"This album feels like its own new thing to me", he goes on. "It's definitely Arab Strap, but an older and wiser one, and quite probably a better one. We're still doing what we always do: Malcolm [Middleton] gives me some guitar parts then I'll fuck about with them and put some drum machines and words over the top".

"We've had enough distance from our earlier work to reappraise and dissect the good and bad elements of what we did", adds Middleton. "Not many bands get to do this, so it's great to split up".

The album is set for release on 5 Mar 2021. Its announcement is accompanied by new single 'Compersion Part 1' and tour dates for September next year, which we've listed for you here:

4 Sep: Manchester Academy 2
5 Sep: Dublin, Vicar Street
6 Sep: Birmingham, The Mill
7 Sep: Bristol, SWX
8 Sep: London, Electric Ballroom
9 Sep: Newcastle Upon Tyne, Boiler Shop
10 Sep: Glasgow, Barrowland Ballroom


Communion launches new weekly live music stream from Lafayette
Music company Communion has teamed up with the website LIVENow to launch a new weekly streamed show that will feature live performances from and interviews with two artists, all recorded at Lafayette.

That, of course, is the new London venue launched earlier this year by Mumford & Sons member and Communion co-founder Ben Lovett, which - like most grassroots venues - is currently closed due to lockdown restrictions.

Mazin Tappuni, who will host the weekly 'Communion Presents' stream, says: "Lafayette is London's best new venue, and whilst you can't come and see that for yourself yet, we hope these online shows offer up the next best opportunity to see what makes it so special".

As well as allowing people to see Lovett's new venue while it's closed, Communion hopes that the weekly stream will also help artists who have been negatively impacted by COVID.

Tappuni adds: "Providing a stage for new music has always been at the heart of what we do at Communion. During this disaster of a year, we wanted to find a way to continue supporting exciting new artists and creating a live streaming series seemed the right way to do it".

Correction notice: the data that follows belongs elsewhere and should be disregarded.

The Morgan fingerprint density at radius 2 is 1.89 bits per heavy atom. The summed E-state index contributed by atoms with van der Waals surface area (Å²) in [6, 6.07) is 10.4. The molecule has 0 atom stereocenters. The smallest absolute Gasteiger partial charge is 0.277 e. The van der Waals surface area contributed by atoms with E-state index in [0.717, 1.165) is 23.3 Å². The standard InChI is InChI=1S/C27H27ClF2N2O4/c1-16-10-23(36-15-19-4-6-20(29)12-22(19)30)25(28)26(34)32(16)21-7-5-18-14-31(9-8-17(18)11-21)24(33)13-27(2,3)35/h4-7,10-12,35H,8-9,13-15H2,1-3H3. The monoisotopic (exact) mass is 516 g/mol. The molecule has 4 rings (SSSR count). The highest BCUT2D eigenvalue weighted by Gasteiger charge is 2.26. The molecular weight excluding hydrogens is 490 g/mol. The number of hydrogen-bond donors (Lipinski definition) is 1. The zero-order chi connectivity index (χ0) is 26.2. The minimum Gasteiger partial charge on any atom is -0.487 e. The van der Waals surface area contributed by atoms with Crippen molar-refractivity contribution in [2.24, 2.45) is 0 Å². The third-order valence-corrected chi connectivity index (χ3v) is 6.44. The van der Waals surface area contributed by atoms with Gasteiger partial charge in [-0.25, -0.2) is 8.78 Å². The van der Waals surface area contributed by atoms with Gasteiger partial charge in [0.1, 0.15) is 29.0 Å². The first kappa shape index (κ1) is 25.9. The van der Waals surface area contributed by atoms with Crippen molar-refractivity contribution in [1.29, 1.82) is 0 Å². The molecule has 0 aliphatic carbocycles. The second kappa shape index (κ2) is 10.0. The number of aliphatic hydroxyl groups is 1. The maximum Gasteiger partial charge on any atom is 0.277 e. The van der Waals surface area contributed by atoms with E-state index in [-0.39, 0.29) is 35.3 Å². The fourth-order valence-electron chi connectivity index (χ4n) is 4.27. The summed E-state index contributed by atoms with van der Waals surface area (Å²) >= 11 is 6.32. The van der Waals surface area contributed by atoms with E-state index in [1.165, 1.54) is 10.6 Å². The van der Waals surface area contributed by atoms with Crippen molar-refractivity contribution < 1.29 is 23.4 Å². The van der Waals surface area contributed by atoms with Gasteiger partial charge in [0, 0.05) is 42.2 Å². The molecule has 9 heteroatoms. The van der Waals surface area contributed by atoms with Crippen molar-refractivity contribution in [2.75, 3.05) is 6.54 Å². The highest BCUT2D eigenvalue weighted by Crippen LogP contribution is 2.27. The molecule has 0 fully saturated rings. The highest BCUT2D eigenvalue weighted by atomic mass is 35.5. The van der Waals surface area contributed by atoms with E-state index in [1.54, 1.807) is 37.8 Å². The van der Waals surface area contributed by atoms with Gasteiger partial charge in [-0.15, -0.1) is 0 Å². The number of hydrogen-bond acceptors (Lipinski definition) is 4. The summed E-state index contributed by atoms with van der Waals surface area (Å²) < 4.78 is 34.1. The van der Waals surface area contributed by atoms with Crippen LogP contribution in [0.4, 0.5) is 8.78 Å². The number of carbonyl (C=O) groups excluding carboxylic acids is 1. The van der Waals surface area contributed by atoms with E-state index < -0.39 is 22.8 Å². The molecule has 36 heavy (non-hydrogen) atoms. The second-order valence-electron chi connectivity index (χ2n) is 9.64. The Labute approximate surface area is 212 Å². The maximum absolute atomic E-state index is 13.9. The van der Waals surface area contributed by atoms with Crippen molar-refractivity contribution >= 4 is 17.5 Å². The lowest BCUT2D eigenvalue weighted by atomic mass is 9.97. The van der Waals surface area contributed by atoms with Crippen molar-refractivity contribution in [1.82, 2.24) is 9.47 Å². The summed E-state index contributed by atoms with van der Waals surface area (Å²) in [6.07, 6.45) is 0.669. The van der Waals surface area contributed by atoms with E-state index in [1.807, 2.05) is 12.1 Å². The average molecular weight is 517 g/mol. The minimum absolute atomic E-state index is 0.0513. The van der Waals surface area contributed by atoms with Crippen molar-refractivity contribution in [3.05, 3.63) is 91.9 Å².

Artists set to appear on 'Community Presents' are as follows...

29 Nov: Olivia Dean & Louis Dunford
6 Dec: Martha Gunn & Richard Fairlie
13 Dec: APRE & Mysie
20 Dec: Delilah Montagu & Jordan Mackampa
27 Dec: Chatreuse & Zola Courtney


Grammy nominees announced, Trevor Noah to host 2021 ceremony
The 2021 Grammy nominations are out. Right out. There's no putting them back in now. Shortlists for all 83 categories have been made public. Yes, even Best Album Notes. That's the big one everyone's talking about.

Presenter of 'The Daily Show' Trevor Noah has also been announced as the host of this year's awards. He said yesterday: "Despite the fact that I am extremely disappointed that the Grammys have refused to have me sing or be nominated for Best Pop Album, I am THRILLED to be hosting this auspicious event".

Noting his 2020 nomination in the Best Comedy Album award category, he went on: "I think as a one-time Grammy nominee, I am the best person to provide a shoulder to all the amazing artists who do not win on the night because I too know the pain of not winning the award. This is a metaphorical shoulder - I'm not trying to catch corona. See you at the 63rd Grammys!"

Now, presumably you're all already well aware of the nominations for Best Album Notes, so here's who's up for the other main categories:

Record Of The Year
Beyonce - Black Parade
Black Pumas - Colors
DaBaby - Rockstar (feat Roddy Rich)
Doja Cat - Say So
Billie Eilish - Everything I Wanted
Dua Lipa - Don't Stop Now
Post Malone - Circles
Megan Thee Stallion - Savage (feat Beyonce)

Album Of The Year
Jhené Aiko - Chilombo
Black Pumas - Black Pumas
Coldplay - Everyday Life
Jacob Collier - Djesse Vol 3
Haim - Women In Music Part III
Dua Lipa - Future Nostalgia
Post Malone - Hollywood's Bleeding
Taylor Swift - Folklore

Song Of The Year
Beyonce - Black Parade
Roddy Rich - The Box
Taylor Swift - Cardigan
Post Malone - Circles
Dua Lipa - Don't Start Now
Billie Eilish - Everything I Wanted
HER - I Can't Breath
JP Saxe - If The Worlds Was Ending (feat Julia Michaels)

You can see the complete list of nominees here.


MOBO Awards to return next month
The MOBOs will return next month with a ceremony livestreamed on YouTube, with a highlights show on BBC One later the same night. It will be the first time the event has taken place since 2017.

"Recognising the unique role the MOBO Awards plays for so many, and the challenging year we find ourselves in, it is now more important than ever to be there and to continue the rich history of showcasing the very best of black music and culture", says MOBO founder, Kanya King.

"We are proud to partner with YouTube and the BBC to bring this year's celebration to millions of music fans", she adds, "and continue to uplift creative voices here in the UK and around the world".

The event is set to take place on 9 Dec, kicking off on YouTube at 7pm, with the BBC One show airing at 10.45pm. Performances on the night will come from Headie One, Ms Banks, Kojey Radical and Tiwa Savage. It will be hosted by Maya Jama and comedian Chunkz.

Here are the main nominations:

Best Male Act
Headie One
J Hus
AJ Tracey
Young T & Bugsey

Best Female Act
Lianna La Havas
Ms Banks
Tiana Major9
FKA Twigs